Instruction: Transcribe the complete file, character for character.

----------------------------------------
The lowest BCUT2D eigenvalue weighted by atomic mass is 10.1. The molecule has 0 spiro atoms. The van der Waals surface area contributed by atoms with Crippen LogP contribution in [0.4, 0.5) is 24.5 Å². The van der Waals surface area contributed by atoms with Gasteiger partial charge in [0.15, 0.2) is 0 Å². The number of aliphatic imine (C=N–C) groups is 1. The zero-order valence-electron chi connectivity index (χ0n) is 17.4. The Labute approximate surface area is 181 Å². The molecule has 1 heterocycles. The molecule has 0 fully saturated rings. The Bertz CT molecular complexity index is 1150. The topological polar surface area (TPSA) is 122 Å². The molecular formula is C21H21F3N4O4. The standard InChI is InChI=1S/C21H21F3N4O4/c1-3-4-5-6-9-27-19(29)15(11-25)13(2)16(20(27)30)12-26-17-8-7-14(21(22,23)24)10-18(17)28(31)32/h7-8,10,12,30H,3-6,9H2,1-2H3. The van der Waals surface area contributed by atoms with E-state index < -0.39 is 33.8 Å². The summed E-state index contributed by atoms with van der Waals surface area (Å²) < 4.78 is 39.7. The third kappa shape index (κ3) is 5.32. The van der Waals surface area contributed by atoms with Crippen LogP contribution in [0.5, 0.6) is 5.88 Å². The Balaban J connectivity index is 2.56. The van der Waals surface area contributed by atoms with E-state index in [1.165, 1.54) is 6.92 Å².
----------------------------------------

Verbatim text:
The lowest BCUT2D eigenvalue weighted by atomic mass is 10.1. The molecule has 0 spiro atoms. The van der Waals surface area contributed by atoms with Crippen LogP contribution in [0.4, 0.5) is 24.5 Å². The van der Waals surface area contributed by atoms with Gasteiger partial charge in [0.15, 0.2) is 0 Å². The number of aliphatic imine (C=N–C) groups is 1. The zero-order valence-electron chi connectivity index (χ0n) is 17.4. The Labute approximate surface area is 181 Å². The molecule has 1 heterocycles. The molecule has 0 fully saturated rings. The Bertz CT molecular complexity index is 1150. The topological polar surface area (TPSA) is 122 Å². The molecular formula is C21H21F3N4O4. The standard InChI is InChI=1S/C21H21F3N4O4/c1-3-4-5-6-9-27-19(29)15(11-25)13(2)16(20(27)30)12-26-17-8-7-14(21(22,23)24)10-18(17)28(31)32/h7-8,10,12,30H,3-6,9H2,1-2H3. The van der Waals surface area contributed by atoms with E-state index < -0.39 is 33.8 Å². The summed E-state index contributed by atoms with van der Waals surface area (Å²) < 4.78 is 39.7. The third kappa shape index (κ3) is 5.32. The van der Waals surface area contributed by atoms with Crippen LogP contribution in [0.5, 0.6) is 5.88 Å². The Balaban J connectivity index is 2.56. The van der Waals surface area contributed by atoms with E-state index in [1.165, 1.54) is 6.92 Å².